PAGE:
Am J Perinatol. 2011 Nov 21. Type of Skin Incision and Wound Complications in the Obese Parturient. McLean M, et al. PMID: 22105439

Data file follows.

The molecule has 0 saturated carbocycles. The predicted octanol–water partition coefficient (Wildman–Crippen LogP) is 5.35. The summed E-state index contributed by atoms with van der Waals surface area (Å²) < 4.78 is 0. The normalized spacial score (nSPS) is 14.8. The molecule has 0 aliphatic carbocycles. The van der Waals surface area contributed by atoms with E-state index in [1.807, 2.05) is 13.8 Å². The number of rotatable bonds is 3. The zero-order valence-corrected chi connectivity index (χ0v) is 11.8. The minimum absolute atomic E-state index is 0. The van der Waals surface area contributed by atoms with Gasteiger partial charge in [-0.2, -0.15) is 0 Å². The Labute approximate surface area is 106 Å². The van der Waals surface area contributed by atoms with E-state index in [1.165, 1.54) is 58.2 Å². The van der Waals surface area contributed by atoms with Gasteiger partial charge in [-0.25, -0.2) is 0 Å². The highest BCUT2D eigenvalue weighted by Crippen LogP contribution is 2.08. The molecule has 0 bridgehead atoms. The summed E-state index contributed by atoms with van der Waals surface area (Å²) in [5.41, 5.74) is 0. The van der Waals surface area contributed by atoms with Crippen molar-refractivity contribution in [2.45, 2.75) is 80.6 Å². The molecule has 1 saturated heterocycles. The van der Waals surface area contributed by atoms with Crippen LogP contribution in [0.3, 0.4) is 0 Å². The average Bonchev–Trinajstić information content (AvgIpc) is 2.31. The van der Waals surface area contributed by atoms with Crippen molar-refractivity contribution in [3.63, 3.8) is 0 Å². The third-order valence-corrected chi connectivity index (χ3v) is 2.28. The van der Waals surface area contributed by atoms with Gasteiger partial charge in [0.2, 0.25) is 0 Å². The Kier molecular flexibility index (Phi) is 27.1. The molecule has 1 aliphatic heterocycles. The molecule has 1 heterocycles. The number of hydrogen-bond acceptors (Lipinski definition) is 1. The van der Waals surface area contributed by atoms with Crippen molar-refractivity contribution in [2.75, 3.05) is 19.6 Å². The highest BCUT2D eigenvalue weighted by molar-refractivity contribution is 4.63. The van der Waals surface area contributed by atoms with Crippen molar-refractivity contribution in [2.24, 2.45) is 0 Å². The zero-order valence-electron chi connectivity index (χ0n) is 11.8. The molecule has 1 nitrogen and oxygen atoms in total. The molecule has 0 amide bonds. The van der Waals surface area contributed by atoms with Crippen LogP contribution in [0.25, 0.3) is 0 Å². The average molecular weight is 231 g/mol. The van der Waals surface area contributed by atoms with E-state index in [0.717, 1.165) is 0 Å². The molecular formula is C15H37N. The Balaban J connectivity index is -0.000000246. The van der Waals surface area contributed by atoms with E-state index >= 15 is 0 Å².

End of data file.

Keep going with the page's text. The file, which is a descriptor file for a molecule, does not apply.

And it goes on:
We examined the relationship between type of skin incision at time of cesarean delivery and postoperative wound complications in the obese parturient. Women with a body mass index (BMI) of greater than 29 who had undergone cesarean delivery at The University of North Carolina were identified from the Pregnancy, Infection and Nutrition study. Inpatient and outpatient medical records were reviewed for maternal demographics as well as intrapartum and intraoperative characteristics. The exposure of interest was type of incision, classified as vertical or transverse. The primary outcome was wound complication, defined as partial or complete wound separation. Logistic regression analysis was used to create a final model of risk factors for wound complications while controlling for potentially confounding variables. From 1998 to 2005, 238 women with a BMI greater than 29 who underwent cesarean delivery were identified. Of these 238 women, a vertical skin incision was performed in 25 (11%) and a transverse skin incision in 213 (89%). The overall incidence of wound complications in this group was 13%. BMI was associated with wound complications (p less than 0.01). After controlling for confounding factors, no difference in wound complication based on type of skin incision was apparent. The type of skin incision does not appear to be associated with wound complications in the obese parturient; however, larger studies would be needed to confirm this finding. Increased BMI is associated with a higher rate of wound complications.